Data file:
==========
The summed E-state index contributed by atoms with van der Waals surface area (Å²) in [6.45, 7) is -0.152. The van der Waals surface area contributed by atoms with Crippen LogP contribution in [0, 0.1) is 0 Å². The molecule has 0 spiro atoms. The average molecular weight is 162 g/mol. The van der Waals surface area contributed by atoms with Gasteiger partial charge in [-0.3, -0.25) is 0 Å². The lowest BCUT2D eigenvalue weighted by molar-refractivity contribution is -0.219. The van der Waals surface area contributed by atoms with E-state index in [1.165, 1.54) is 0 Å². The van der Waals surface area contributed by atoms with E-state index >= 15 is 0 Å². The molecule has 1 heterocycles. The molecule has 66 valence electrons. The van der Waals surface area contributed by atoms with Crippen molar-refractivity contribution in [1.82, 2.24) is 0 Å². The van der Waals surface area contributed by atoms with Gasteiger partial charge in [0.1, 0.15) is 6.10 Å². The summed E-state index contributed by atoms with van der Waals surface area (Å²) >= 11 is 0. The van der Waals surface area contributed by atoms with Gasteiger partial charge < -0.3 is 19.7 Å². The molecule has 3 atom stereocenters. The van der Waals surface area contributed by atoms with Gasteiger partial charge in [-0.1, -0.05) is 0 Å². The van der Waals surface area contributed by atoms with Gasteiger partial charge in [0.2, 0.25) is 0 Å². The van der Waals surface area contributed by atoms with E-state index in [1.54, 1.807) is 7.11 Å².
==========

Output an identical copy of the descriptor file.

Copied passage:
The summed E-state index contributed by atoms with van der Waals surface area (Å²) in [6.45, 7) is -0.152. The van der Waals surface area contributed by atoms with Crippen LogP contribution in [0, 0.1) is 0 Å². The molecule has 0 spiro atoms. The average molecular weight is 162 g/mol. The van der Waals surface area contributed by atoms with Gasteiger partial charge in [-0.3, -0.25) is 0 Å². The lowest BCUT2D eigenvalue weighted by molar-refractivity contribution is -0.219. The van der Waals surface area contributed by atoms with E-state index in [1.165, 1.54) is 0 Å². The van der Waals surface area contributed by atoms with E-state index >= 15 is 0 Å². The molecule has 1 heterocycles. The molecule has 66 valence electrons. The van der Waals surface area contributed by atoms with Crippen molar-refractivity contribution in [1.82, 2.24) is 0 Å². The van der Waals surface area contributed by atoms with Gasteiger partial charge in [0.1, 0.15) is 6.10 Å². The summed E-state index contributed by atoms with van der Waals surface area (Å²) >= 11 is 0. The van der Waals surface area contributed by atoms with Gasteiger partial charge < -0.3 is 19.7 Å². The molecule has 3 atom stereocenters. The van der Waals surface area contributed by atoms with Gasteiger partial charge in [-0.1, -0.05) is 0 Å². The van der Waals surface area contributed by atoms with Gasteiger partial charge in [0.2, 0.25) is 0 Å². The van der Waals surface area contributed by atoms with E-state index in [1.54, 1.807) is 7.11 Å².